3. These load-pull simulation results show constant output power curves (blue curves) and PAE curves (purple curves). The red circle shows the load point for maximum output power; the green square the load for maximum power efficiency.

The blue curves are constant-output-power curves, as the output load is varied. The purple curves plot the PAE for a given output load. The maximum output power is attained when the (normalized) load is at the location of the red circle. The maximum PAE is attained when the load is at the green square. Fortunately, the square and circle are found at about the same load, from 2 to 2.5 Ω. The output-matching network is shown in Fig. 4.

4. The output-matching network was originally designed using transmission line models, as the schematic shows on the left. The resulting layout was simulated using AXIEM, AWR’s planar EM simulator.

The original Doherty amplifier design was created using standard transmission-line models. However, these models are inadequate for the extreme aspect ratios required for the low-impedance-matching network. As the lines become very wide, the accuracy of the models becomes compromised. The layout was therefore simulated in AXIEM, a planar EM simulator well suited for planar layouts.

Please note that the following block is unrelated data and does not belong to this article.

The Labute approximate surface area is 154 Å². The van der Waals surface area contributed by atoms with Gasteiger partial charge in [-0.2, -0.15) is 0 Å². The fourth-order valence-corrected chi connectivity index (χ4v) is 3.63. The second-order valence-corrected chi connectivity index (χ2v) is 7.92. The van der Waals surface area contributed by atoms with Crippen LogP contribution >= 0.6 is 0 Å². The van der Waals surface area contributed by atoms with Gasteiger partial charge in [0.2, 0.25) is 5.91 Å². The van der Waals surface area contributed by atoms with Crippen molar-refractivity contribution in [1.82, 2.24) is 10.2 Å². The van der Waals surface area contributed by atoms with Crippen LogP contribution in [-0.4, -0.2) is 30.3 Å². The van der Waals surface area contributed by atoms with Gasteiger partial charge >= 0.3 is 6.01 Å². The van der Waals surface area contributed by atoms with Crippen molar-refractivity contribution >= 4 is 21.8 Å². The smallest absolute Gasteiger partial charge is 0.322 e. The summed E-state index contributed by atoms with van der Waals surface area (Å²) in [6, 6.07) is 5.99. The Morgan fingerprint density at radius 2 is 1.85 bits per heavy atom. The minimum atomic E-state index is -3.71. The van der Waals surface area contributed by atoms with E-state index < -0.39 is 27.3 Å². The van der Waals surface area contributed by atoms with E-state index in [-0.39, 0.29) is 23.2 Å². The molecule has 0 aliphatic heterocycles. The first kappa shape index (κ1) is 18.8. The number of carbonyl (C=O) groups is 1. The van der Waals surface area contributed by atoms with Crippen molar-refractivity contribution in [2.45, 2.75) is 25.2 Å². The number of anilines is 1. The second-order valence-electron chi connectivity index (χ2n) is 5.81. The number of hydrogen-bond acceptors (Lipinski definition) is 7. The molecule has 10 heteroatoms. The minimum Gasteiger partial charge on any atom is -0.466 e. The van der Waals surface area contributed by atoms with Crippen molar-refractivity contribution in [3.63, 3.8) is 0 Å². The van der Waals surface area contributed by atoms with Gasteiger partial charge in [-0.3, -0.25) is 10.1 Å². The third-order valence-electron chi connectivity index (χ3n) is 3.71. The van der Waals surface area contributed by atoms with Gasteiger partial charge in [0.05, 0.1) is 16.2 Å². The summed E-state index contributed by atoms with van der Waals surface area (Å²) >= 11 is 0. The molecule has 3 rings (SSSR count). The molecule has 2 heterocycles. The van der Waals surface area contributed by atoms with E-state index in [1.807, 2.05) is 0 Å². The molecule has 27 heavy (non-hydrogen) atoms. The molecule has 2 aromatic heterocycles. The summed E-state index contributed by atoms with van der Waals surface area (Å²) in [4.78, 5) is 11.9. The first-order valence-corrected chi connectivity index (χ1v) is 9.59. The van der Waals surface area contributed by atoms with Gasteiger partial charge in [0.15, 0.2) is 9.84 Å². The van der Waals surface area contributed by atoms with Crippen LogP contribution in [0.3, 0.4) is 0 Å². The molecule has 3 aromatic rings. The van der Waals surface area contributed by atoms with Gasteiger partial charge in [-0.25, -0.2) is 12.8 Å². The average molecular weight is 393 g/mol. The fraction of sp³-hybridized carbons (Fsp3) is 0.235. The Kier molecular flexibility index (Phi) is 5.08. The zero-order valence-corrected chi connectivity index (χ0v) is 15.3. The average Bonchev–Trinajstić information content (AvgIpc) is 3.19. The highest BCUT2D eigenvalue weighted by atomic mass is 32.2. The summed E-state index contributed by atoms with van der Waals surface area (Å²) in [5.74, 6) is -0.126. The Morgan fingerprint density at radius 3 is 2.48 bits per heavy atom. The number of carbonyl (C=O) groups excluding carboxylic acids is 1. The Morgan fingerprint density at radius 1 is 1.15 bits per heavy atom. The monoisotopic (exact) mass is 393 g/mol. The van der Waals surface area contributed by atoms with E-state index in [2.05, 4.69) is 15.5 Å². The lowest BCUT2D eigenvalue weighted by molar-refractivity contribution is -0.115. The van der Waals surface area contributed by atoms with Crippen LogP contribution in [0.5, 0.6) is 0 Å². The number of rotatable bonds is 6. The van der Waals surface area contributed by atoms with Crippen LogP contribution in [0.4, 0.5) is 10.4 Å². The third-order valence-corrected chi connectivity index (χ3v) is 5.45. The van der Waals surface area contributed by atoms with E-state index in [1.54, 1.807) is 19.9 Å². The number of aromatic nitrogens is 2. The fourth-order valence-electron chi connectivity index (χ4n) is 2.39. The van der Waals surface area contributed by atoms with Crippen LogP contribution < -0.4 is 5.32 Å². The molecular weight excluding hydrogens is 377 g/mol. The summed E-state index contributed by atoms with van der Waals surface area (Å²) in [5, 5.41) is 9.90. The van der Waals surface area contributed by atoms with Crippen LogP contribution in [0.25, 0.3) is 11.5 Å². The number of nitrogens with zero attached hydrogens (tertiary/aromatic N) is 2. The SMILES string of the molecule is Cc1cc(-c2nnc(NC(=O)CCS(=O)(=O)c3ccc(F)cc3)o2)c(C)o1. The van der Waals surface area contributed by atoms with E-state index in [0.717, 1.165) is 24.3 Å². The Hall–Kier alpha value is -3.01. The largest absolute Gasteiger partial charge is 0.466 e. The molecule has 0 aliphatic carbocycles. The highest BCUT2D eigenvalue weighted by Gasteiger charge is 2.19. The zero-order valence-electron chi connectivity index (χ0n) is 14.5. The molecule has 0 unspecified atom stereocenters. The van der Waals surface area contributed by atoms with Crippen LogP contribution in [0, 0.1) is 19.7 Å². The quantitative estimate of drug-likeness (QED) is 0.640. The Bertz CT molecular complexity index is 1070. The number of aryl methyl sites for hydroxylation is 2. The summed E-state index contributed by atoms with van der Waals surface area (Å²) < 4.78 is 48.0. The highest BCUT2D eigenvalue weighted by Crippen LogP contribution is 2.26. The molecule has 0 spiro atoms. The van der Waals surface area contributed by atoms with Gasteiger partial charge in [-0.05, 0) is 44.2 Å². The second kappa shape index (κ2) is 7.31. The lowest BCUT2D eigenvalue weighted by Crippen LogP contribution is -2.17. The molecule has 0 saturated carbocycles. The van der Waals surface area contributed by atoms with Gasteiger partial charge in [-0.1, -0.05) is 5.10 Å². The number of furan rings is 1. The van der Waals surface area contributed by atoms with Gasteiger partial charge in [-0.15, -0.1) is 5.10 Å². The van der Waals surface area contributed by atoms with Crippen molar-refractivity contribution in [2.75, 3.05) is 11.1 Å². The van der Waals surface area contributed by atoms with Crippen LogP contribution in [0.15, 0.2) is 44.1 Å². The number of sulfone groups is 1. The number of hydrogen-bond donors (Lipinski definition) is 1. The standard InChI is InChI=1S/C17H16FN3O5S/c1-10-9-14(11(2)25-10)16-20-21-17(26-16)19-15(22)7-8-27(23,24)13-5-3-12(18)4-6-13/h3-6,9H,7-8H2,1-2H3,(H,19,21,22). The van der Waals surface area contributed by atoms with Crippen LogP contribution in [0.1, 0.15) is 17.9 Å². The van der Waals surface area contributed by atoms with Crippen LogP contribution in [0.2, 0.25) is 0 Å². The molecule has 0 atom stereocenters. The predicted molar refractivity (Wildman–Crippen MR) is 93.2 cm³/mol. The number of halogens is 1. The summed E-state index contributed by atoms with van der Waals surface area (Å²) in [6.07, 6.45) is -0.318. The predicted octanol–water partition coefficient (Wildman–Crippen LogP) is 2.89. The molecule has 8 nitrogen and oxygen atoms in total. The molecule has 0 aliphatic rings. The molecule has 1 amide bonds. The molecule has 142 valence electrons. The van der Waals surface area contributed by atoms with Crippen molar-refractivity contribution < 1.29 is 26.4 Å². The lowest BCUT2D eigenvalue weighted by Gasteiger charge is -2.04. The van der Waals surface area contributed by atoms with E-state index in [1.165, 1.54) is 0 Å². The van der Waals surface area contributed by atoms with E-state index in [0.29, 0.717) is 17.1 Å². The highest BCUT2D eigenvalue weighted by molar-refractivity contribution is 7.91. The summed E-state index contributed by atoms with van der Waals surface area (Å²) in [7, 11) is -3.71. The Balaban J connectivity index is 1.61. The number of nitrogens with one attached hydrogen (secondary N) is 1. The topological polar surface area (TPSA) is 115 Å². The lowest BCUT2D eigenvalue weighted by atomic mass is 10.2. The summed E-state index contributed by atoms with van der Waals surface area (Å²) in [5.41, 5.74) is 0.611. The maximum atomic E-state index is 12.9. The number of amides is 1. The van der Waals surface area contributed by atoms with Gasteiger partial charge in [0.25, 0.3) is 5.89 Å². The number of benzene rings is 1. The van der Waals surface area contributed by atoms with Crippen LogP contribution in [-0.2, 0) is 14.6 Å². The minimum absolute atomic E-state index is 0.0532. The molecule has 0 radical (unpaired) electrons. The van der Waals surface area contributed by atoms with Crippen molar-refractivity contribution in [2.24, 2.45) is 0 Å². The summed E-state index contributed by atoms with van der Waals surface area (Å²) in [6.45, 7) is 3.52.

The meshed EM layout is shown in the right half of Fig. 4. The layout is color-coded to show the DC connectivity of the various shapes. It is important to note that it was not necessary to manually export the amplifier layout to the EM simulator. Rather, AWR’s EM extraction technology was used, which makes it possible to effortlessly send the desired parts of a circuit layout to an EM simulation, where ports were added automatically. The simulated S-parameter results were used in the amplifier schematic circuit instead of the models, resulting in a more accurate solution.

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The circuit was then modeled using AWR’s harmonic-balance simulation technology. Figure 5 shows the DC bias lines of the transistors, as well as the dynamic load lines for the Class AB and Class C amplifiers that comprise the Doherty amplifier. The purple curves are the dynamic load lines for the Class AB amplifier, while the green curves are the load lines for the Class C amplifier.

5. These are bias lines and dynamic load lines for the Doherty amplifier’s transistors at different voltages (a, b, and c). The purple curves are for the class AB amplifier. The green curves are for the Class C amplifier. As the input power increases, the Class C amplifier turns on.